Visually speaking, Stellar Climax isn’t going to win any awards but it is very colorful and just exudes an air of fun. You can tell Dreamloop Games had a lot of fun making the game. Each of the mecha you pilot looks visually distinct and pops with color. There is a huge variety of enemies as well, and they all look distinct and have different attack patterns. When I first played the game, I did encounter some pretty consistent slowdown, but by turning down the graphics settings the game went from jerky to buttery smooth framerates. Something else I appreciated about Stellar Climax were the pumping tunes. There are several tracks that play, and none of them were boring in the slightest. They recapture the essence of 90’s shmup games perfectly, and helped keep me constantly immersed.
I played 4 hours for first playthrough with Blue Falcon, then tried New Game+ with Amber Fox. After trying out the various modes, I spent a total of 6 hours with the game. Frankly, I can see why William enjoyed Stardust Galaxy Warriors so much. Stellar Climax took an already great experience and made it tighter, more challenging and polished, even though the latter part of the game does start to become a bit bullet hell. It’s a fun little shmup that I would recommend to any fan of the genre, both old and new. There’s enough variety to keep things interesting and to allow those unschooled to have a chance. For $13.99, it’s a great bargain. After playing it, I look forward to seeing what else Dreamloop Games has up their sleeves!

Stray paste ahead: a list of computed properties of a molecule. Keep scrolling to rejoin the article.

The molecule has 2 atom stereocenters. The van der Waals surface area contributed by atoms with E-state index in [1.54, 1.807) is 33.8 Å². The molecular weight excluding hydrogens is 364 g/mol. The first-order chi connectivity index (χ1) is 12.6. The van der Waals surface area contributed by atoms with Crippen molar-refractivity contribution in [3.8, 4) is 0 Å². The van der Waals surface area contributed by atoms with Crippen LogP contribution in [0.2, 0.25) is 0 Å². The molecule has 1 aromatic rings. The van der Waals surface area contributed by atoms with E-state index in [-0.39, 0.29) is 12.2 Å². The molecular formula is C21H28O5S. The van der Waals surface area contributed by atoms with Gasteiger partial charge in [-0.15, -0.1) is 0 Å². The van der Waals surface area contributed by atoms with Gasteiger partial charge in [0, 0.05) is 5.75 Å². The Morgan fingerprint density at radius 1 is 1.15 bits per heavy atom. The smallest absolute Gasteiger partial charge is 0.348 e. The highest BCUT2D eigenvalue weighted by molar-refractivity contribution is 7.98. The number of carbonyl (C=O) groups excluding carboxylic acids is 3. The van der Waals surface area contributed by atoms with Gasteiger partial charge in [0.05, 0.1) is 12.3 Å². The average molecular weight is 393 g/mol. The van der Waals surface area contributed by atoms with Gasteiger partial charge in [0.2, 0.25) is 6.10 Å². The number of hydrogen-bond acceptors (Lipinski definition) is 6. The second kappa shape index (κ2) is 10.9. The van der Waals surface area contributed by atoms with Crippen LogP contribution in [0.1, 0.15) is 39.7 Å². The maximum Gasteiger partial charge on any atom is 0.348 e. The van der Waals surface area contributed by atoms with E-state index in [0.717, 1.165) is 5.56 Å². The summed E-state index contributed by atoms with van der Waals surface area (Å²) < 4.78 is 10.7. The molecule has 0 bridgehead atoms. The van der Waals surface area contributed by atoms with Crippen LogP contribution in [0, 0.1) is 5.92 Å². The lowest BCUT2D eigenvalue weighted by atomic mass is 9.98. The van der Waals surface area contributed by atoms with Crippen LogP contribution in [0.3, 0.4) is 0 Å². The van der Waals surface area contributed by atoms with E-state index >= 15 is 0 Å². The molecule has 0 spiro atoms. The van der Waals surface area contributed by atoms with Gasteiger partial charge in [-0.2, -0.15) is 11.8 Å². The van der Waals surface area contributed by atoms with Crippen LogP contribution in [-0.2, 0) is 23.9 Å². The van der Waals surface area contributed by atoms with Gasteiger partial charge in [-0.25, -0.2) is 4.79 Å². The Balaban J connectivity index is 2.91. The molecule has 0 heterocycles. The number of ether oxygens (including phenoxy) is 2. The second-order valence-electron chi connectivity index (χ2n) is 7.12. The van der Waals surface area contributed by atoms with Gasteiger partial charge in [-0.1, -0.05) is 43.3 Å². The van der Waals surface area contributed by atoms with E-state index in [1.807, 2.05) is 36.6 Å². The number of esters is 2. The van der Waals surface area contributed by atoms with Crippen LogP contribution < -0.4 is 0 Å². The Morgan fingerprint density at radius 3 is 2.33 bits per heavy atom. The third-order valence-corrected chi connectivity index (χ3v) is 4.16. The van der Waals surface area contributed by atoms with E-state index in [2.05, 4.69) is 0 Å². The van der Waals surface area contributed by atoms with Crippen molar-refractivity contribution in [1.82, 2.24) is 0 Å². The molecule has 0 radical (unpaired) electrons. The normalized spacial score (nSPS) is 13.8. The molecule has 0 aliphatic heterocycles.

Review Copy Provided by Publisher
Dreamloop GamesPCShmupStardust Galaxy Warriors Stellar ClimaxSteamXbox One